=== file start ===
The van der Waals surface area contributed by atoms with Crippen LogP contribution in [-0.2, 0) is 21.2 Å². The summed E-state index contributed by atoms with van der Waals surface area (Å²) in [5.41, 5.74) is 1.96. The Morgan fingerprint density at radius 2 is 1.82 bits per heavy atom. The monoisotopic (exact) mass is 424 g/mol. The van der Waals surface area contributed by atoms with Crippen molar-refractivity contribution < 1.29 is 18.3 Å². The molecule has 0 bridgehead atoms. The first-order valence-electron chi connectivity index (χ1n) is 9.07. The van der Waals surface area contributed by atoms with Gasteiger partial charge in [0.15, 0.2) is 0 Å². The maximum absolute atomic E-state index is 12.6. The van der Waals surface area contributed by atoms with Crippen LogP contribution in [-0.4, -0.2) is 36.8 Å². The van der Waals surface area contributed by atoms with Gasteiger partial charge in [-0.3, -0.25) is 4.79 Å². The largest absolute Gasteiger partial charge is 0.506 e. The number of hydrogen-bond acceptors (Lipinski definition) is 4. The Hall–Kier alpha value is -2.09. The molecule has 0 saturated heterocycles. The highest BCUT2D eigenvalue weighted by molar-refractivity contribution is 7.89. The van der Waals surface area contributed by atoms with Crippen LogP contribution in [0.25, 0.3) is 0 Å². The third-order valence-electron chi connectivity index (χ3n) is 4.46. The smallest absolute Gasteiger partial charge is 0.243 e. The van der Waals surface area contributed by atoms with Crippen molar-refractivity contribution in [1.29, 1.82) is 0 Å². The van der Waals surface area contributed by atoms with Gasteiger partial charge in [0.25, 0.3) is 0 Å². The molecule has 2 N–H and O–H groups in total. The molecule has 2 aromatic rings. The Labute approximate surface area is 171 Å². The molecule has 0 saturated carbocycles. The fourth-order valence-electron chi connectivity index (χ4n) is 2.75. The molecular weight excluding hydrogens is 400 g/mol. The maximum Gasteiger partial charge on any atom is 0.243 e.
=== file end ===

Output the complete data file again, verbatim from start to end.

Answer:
The van der Waals surface area contributed by atoms with Crippen LogP contribution in [-0.2, 0) is 21.2 Å². The summed E-state index contributed by atoms with van der Waals surface area (Å²) in [5.41, 5.74) is 1.96. The Morgan fingerprint density at radius 2 is 1.82 bits per heavy atom. The monoisotopic (exact) mass is 424 g/mol. The van der Waals surface area contributed by atoms with Crippen molar-refractivity contribution < 1.29 is 18.3 Å². The molecule has 0 bridgehead atoms. The first-order valence-electron chi connectivity index (χ1n) is 9.07. The van der Waals surface area contributed by atoms with Gasteiger partial charge in [0.15, 0.2) is 0 Å². The maximum absolute atomic E-state index is 12.6. The van der Waals surface area contributed by atoms with Crippen LogP contribution in [-0.4, -0.2) is 36.8 Å². The van der Waals surface area contributed by atoms with Gasteiger partial charge in [-0.3, -0.25) is 4.79 Å². The largest absolute Gasteiger partial charge is 0.506 e. The number of hydrogen-bond acceptors (Lipinski definition) is 4. The Hall–Kier alpha value is -2.09. The molecule has 0 saturated heterocycles. The highest BCUT2D eigenvalue weighted by molar-refractivity contribution is 7.89. The van der Waals surface area contributed by atoms with Crippen LogP contribution in [0.25, 0.3) is 0 Å². The third-order valence-electron chi connectivity index (χ3n) is 4.46. The smallest absolute Gasteiger partial charge is 0.243 e. The van der Waals surface area contributed by atoms with Crippen molar-refractivity contribution in [1.29, 1.82) is 0 Å². The van der Waals surface area contributed by atoms with Gasteiger partial charge in [0.25, 0.3) is 0 Å². The molecule has 2 N–H and O–H groups in total. The molecule has 2 aromatic rings. The Labute approximate surface area is 171 Å². The molecule has 0 saturated carbocycles. The fourth-order valence-electron chi connectivity index (χ4n) is 2.75. The molecular weight excluding hydrogens is 400 g/mol. The maximum Gasteiger partial charge on any atom is 0.243 e.